ISEA provided a rare opportunity to see a large body of new media art with exhibitions of artists from around the world including New Zealand, Switzerland, Australia and the Juried Show at the Singapore Art Museum which brought international artists to Singapore to make work during a 3 month residency. I reviewed this exhibition in an article written for

One group in that show whose work was of great interest to me were Vladan Joler and Kristian Lukuc, (the Eastwood Real Time Strategy Group). Joller and Lukuc created a modification of the computer game Civilisation. In their version, Civilization V, game play centres around the contemporary dream story of building a technology company empire. Players choose their company and instead of warriors and generals, employ CEOs and lawyers to build an army to win the war for market-share dominance. The work critiques the use of affective labour by gaming companies and social networking sites, to produce profit for shareholders without any real benefit to the creator/user. These concepts are brought to the fore in the games various interface options such as Advisors where you can build your company’s proficiency in Folksonomy & the art of classifying people into demographics, Viral Marketing, and Love Bombing (heaping love onto new members of a social group), a technique most often associated with religious cults that is now used increasingly in social networking web forums.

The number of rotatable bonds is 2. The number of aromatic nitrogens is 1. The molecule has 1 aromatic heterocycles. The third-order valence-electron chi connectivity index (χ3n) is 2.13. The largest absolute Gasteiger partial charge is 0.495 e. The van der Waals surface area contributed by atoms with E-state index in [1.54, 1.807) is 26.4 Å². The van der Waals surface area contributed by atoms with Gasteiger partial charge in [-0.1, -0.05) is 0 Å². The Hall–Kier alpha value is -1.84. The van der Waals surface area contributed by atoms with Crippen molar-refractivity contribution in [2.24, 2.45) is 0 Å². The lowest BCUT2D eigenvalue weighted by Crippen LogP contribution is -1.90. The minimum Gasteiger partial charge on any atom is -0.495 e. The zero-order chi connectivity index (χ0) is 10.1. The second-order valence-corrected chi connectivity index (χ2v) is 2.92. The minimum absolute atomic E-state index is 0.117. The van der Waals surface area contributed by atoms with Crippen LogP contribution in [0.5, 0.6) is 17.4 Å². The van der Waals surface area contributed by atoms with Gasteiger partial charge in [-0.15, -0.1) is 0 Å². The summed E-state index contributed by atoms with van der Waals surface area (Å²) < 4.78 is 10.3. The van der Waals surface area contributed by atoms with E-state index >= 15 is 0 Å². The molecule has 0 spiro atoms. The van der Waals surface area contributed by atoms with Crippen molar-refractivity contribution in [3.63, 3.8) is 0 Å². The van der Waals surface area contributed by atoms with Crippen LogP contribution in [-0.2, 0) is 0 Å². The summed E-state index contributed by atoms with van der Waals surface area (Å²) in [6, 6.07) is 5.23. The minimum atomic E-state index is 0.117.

The underlying code and logic of this game is the same as the original commercial version so the principle strategies remain the same: find the resources in the economy that make you successful. However unlike the original game these resources go beyond the obvious to include resources of the new economy such as loneliness, depression and boredom, which are a key to the popularity of social networking sites.

Seeing/using these works and meeting the creators was a great experience because I also work in this area of social commentary through art and playful interfaces. These works offer many levels of engagement for audiences, depending on their level of interest.

The ability to share and exchange ideas about the language and form of interactive media art as a means to express social commentary was of significant benefit for me. Whilst there is a large body of new media work centred on playfulness, this experience illustrated that there are many effective models for exploring these quite serious concerns through play and forms that are employed in popular culture. I’d like to thank ANAT for assisting me with funds to attend this event.